“Nothing is possible without love…for love puts one in a mood to risk everything.”
Carl Jung used the term individuation to describe the “process of integrating the conscious with the unconscious for the purpose of realizing or fulfilling one’s talents and potentialities.” Individuation usually begins with a crisis, often death or some other loss. “The shattering, emotional power of such crises breaks down our ego identification, causing us to question our sense of self and our life’s meaning.”1
That same “shattering, emotional power” may also be found in love. Jung considered Eros to be a “kosmogonos, a creator and father-mother of all higher consciousness.” He wrote, “we are in the deepest sense the victims and the instruments of cosmogonic love.” Falling in love “can shatter normal ego identifications. Through such experiences of ego death, we awaken to a more expansive way of being.”1
Our relationships may reflect contents of our unconscious. (Image via aestheticblasphemy.com).
In The Red Book, Jung wrote that he found his soul again “only through the soul of the woman.”2 He later explained that unconscious contents are first met in relationship with a partner: “This urge to a higher and more comprehensive consciousness … if it is to fulfill its purpose, needs all parts of the whole, including those that are projected onto a ‘You.’”3, 4
Often, it can seem easier to love someone else than to love oneself. We may be more willing to see and accept both the light and shadow aspects of another than to acknowledge those same aspects within ourselves. However, Jung said, “We meet ourselves time and again in a thousand disguises on the path of life,” meaning that any light or shadow traits we see in others are merely a reflection of those traits within us.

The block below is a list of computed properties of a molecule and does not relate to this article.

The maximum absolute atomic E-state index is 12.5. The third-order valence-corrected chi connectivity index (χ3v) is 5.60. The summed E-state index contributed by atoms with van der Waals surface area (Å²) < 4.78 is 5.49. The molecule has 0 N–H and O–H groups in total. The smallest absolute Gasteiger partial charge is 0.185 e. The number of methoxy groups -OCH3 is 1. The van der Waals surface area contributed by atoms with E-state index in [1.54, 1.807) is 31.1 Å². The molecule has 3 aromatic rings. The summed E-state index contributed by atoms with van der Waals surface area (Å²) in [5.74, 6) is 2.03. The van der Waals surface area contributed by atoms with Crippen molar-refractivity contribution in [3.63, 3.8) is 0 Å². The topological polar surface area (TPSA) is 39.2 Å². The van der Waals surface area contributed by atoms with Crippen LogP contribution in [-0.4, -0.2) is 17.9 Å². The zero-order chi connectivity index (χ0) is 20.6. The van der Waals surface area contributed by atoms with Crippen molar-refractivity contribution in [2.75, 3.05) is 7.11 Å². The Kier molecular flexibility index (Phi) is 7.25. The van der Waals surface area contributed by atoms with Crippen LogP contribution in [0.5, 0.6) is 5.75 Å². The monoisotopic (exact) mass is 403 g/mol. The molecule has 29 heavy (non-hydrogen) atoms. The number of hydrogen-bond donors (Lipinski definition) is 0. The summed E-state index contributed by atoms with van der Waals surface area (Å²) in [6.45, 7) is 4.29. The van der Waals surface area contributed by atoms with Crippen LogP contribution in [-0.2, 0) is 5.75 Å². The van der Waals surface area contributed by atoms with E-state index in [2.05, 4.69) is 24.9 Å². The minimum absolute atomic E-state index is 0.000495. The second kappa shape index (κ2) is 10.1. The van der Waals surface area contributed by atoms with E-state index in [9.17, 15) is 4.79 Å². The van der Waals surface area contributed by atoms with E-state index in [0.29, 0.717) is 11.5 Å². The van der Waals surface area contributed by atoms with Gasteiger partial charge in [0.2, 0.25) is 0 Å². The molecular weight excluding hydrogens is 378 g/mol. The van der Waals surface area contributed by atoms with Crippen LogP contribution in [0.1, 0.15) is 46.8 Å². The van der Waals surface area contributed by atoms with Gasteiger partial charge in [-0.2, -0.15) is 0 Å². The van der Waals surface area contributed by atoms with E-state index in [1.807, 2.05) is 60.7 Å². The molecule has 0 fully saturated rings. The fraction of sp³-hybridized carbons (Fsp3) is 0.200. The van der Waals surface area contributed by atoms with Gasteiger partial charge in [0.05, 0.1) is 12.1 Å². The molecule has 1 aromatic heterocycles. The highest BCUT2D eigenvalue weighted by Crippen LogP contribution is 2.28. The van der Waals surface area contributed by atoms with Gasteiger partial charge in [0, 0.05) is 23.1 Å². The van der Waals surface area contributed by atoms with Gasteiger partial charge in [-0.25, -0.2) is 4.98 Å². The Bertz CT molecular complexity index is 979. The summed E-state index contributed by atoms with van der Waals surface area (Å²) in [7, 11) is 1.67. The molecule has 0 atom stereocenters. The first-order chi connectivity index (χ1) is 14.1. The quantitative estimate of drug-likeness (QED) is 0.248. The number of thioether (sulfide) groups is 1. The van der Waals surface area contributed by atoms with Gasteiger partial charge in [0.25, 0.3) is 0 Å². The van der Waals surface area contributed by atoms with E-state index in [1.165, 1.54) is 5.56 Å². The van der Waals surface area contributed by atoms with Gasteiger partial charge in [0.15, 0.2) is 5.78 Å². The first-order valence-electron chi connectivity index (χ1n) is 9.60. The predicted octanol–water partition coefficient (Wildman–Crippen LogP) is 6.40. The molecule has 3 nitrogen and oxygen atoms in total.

Love can be a transformative process of mutual individuation. (Image: “Twisting Love” via paintinghere.com).
Sometimes it is through loving another, including their shadow aspects, that we learn to accept and even love those same shadow aspects in ourselves. “If one’s partner is ‘truly loved,’ then that human being becomes a ‘representative of the unconscious.’ Love is a mediator, circulating energy both outwardly and inwardly.”4
This type of love, which breaks through “the illusory maya of unconscious projections,” could be considered “a process of mutual individuation.”4 If the tension of opposites can be held, a “third kind of relationship” can be formed, which Jung called a “Golden Thread.”4 He considered this type of relationship to be “the only lasting one, in which it is as though there were an invisible telegraph wire between two human beings.”4
Jung said, “The meeting of two personalities is like the contact of two chemical substances: if there is any reaction, both are transformed.” Through the transformative reaction of love, one may discover “the distinction between what one really is and what is projected into one, or what one imagines oneself to be.”4 Understanding that distinction contributes greatly to individuation.
Blog Manager and Newsletter Manager
Jung Society of Utah
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